Friday, January 22, 2010

How to Play Guitar

This template was created with a broad range of styles in mind, and aspects are applicable to other instruments.

The Blocks are not rigid, and progress may be nonlinear and variable in time.

Block 1:  Starting

Block 1 is for beginners, and players starting fresh in some particular way.

Click to enlarge either image.

I.  Anatomy

Get regular access to a guitar.  If the styles that interest you have no preferences, it doesn't much matter what you get, and similarly with striking mediums (try three):  nails, fingers, fists, jewelry, violin bows . . .

Get a tuner, then learn to tune some other way:  to another instrument, a song, yourself (find out if you have perfect pitch.)  Learn the names and functions of your instrument's parts -- see above, or more extensively.

Clip the nails on your fretting hand, and pay attention to hand positioning  and overall posture when you play -- it affects your music.  And long term, you can warp yourself if you're not careful.

Pick three songs you would like to learn, such as Wish You Were Here, Californication, and anything by the Ramones.  Or maybe a standard from three different styles.  If you want to attempt learning the guitar without considering other people's music, perhaps start with intervals, guitar layout, and phrasing (see forthcoming Block 2).

II.  Nonsense

Learn your tunes/elements, experimenting with striking mediums, volumes, and timbre ("tone", texture, "my sound, man . . .")  Intersperse your practice with finger exercises.   Try one finger per fret, on any combination of strings, pressing the tips of your fingers just behind the frets. Get a metronome, and jam to it -- subdivide pulses into pairs, threes, etc.   If you have started to learn intervals or phrasing approaches, turn them into excercises. 

A teacher might speed your progress, but as well may mire you in nonsense.  Other resources include people you know, sheet music, TABS, and instructional media.  Consider playing with other people, and recording yourself, as early as possible.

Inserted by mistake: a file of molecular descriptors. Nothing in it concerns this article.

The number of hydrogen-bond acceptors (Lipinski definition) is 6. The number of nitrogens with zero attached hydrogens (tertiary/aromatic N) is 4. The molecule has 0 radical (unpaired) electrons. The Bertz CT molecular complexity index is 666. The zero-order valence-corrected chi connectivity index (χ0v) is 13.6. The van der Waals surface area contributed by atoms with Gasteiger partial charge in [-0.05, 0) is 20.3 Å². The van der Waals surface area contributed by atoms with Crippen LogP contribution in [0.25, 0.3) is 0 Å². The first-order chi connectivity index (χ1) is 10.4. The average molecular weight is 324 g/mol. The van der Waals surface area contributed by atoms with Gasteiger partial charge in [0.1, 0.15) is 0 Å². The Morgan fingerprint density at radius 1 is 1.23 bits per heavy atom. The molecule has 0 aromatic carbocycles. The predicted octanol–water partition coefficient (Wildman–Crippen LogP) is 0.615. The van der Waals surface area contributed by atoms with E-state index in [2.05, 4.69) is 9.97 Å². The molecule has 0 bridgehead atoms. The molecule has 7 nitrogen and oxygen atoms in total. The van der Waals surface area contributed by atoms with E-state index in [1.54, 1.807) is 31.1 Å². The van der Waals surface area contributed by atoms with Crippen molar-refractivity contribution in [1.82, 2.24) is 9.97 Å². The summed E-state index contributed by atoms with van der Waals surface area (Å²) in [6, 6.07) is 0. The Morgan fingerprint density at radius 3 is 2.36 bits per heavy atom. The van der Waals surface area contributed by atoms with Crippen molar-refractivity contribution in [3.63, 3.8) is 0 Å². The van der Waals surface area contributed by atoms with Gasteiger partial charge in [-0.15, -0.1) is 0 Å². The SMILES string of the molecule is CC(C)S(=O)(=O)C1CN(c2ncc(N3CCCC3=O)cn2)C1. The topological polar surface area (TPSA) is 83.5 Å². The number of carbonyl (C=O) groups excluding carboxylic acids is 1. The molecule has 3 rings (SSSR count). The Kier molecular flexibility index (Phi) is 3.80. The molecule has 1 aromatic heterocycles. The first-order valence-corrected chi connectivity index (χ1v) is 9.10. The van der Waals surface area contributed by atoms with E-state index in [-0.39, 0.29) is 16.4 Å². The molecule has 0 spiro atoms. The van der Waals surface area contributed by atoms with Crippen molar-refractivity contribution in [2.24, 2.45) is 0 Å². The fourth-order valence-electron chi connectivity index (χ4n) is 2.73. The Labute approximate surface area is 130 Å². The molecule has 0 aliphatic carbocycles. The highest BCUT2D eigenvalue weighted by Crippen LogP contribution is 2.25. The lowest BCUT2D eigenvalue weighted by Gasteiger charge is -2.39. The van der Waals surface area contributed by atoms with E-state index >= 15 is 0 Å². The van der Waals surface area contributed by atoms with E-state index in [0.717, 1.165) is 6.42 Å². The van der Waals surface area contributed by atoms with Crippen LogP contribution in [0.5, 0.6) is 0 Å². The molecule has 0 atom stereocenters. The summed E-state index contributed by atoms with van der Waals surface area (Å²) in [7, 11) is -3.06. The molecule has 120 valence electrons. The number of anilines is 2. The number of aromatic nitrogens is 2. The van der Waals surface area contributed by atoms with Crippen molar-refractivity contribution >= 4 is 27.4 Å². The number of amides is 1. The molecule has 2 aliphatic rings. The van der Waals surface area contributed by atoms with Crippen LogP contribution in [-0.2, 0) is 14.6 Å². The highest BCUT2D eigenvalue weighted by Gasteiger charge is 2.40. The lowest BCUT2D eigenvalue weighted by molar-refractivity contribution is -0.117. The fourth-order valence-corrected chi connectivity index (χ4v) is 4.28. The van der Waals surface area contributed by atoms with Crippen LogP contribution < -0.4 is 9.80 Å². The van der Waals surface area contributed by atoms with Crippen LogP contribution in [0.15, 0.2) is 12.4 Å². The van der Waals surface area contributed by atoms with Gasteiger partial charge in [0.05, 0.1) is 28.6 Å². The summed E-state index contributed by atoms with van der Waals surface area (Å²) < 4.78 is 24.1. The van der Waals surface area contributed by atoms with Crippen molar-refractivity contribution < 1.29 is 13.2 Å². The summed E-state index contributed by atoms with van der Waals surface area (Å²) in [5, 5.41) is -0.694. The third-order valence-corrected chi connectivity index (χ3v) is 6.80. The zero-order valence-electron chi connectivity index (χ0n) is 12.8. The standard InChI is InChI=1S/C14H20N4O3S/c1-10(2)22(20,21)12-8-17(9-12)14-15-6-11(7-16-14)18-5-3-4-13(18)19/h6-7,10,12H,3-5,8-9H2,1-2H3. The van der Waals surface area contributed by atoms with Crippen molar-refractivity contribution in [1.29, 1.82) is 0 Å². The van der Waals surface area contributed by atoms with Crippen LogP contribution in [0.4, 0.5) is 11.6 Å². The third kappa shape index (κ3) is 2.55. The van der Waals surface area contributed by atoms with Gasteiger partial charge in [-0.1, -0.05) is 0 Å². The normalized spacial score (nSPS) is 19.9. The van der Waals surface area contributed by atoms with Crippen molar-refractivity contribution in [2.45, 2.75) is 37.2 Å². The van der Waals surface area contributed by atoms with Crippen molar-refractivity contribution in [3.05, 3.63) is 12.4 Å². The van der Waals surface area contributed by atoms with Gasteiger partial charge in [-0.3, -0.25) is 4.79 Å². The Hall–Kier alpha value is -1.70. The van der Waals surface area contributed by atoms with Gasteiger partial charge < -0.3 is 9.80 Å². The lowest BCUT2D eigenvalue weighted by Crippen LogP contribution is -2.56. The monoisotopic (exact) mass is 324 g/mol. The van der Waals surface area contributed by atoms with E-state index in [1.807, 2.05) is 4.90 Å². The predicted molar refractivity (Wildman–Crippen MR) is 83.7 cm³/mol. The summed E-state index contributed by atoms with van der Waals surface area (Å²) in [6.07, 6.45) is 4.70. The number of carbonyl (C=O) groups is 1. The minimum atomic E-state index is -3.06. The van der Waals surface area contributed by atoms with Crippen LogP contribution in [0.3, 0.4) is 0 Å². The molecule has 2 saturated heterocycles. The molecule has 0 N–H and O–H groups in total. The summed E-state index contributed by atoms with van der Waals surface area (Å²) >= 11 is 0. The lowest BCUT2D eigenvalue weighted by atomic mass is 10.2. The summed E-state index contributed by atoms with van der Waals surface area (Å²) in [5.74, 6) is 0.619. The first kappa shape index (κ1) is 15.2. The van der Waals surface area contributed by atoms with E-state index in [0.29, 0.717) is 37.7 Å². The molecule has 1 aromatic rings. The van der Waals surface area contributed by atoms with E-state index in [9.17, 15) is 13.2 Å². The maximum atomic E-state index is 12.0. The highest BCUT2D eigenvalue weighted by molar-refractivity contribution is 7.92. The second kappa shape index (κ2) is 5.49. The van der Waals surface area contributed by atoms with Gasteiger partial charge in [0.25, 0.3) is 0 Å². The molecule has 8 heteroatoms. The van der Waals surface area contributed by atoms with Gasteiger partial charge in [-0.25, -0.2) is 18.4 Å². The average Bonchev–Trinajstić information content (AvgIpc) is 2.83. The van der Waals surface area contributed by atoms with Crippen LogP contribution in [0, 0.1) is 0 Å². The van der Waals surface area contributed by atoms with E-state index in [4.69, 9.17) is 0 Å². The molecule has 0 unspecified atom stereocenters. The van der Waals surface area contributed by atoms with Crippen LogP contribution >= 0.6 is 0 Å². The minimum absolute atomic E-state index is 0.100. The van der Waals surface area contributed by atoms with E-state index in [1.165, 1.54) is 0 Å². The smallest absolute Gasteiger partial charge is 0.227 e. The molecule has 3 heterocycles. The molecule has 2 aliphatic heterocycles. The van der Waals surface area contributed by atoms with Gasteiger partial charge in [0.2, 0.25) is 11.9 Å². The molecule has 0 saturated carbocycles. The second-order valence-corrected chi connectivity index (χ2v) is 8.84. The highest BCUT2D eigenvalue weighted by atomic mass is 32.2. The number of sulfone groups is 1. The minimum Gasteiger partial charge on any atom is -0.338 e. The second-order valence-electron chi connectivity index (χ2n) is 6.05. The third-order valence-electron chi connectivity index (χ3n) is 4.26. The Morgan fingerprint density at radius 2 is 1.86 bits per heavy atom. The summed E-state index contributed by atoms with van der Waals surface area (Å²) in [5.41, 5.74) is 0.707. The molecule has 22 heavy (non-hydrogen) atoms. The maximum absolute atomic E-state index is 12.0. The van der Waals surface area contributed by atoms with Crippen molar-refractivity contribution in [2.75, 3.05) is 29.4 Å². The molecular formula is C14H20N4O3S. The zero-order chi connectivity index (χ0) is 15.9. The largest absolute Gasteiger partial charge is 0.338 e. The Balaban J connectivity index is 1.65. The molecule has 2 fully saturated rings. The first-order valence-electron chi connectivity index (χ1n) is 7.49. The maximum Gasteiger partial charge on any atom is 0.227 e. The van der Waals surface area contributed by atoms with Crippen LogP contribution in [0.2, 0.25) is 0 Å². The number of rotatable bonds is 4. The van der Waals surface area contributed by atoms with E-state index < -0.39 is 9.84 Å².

Here are nine examples of what is possible with a guitar.  Links were selected for reasons other than sound quality, so best assemble your own mix.

Andy Summers   Driven to Tears

I smile every time I hear this guitar solo, that something so horrid found it's way to commercial radio.  But the thing is (and this makes it really funny), it's a perfect solo, totally balanced in it's unbalanced-ness.

The "watery" guitars get that way from Mr. Summers' chord, rhythm, and timbre choices (including use of effects).

Jimi Hendrix  I Don't Live Today

Note use of wha, feedback, tremolo/whammy bar, and extra distortion (he steps on the pedal on at 1:11.)  Note also Mr. Hendrix's funkiness and natural connection to the instrument, as if it were another limb.

Steve Vai   For the Love of God

Take some vocabulary pioneered/developed by Hendrix, add some subsequent developments (such as Van Halen).  Apply discipline at the Shaolin level [scroll to 30-Hour Workout].  Emerge with a virtuoso, here presented in his element.

Ana Vidovic   Grande Sonata de Paganini (Allegro Risoluto)

IMHO a peak of performance technique and musicality.

Eddie Van Halen   Little Guitars

A different kind of performance technique and musicality, with some of the most memorable electric "rhythm guitar."

Don Felder, Glenn Frey, Bernie Leadon  One of These Nights

A lot of what is "night" about this track are the guitars, thickly toned and echoed, and the way they are arranged and mixed.  Felder's solo is tastefully fierce, playing a glinting version of the dark timbres.

Joe Pass  Satin Doll

Not as corny as it may appear.  This performance includes arranging on the fly, relative to a sketch of chords and melody, riding a rickety swing.

Andy McKee  Drifting   

I have no explanation . . .

Danny Gatton  Redneck Jazz Explosion


  1. Thanks you for the comment, but I can't read the non-English parts.

  2. No Zappa?

    I had to write a press release for Ana Vidovic a few months back -- she performed as part of the concert series at the studio where I teach. I didn't get to see the concert though.